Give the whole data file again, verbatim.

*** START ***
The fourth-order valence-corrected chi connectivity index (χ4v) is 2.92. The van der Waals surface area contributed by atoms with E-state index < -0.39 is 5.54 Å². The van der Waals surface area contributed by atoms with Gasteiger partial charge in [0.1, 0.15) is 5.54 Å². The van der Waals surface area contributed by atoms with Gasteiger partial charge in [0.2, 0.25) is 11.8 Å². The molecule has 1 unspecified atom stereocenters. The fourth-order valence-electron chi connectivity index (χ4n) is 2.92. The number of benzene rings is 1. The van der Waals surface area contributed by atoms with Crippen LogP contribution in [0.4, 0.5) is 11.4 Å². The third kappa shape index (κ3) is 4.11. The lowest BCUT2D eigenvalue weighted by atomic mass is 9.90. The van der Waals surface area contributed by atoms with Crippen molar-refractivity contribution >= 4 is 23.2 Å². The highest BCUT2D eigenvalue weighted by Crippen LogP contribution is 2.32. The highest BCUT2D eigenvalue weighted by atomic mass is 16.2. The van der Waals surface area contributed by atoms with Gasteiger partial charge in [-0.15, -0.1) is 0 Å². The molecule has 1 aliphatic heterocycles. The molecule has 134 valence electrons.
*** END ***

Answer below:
The fourth-order valence-corrected chi connectivity index (χ4v) is 2.92. The van der Waals surface area contributed by atoms with E-state index < -0.39 is 5.54 Å². The van der Waals surface area contributed by atoms with Gasteiger partial charge in [0.1, 0.15) is 5.54 Å². The van der Waals surface area contributed by atoms with Gasteiger partial charge in [0.2, 0.25) is 11.8 Å². The molecule has 1 unspecified atom stereocenters. The fourth-order valence-electron chi connectivity index (χ4n) is 2.92. The number of benzene rings is 1. The van der Waals surface area contributed by atoms with Crippen LogP contribution in [0.4, 0.5) is 11.4 Å². The third kappa shape index (κ3) is 4.11. The lowest BCUT2D eigenvalue weighted by atomic mass is 9.90. The van der Waals surface area contributed by atoms with Crippen molar-refractivity contribution >= 4 is 23.2 Å². The highest BCUT2D eigenvalue weighted by Crippen LogP contribution is 2.32. The highest BCUT2D eigenvalue weighted by atomic mass is 16.2. The van der Waals surface area contributed by atoms with Gasteiger partial charge in [-0.15, -0.1) is 0 Å². The molecule has 1 aliphatic heterocycles. The molecule has 134 valence electrons.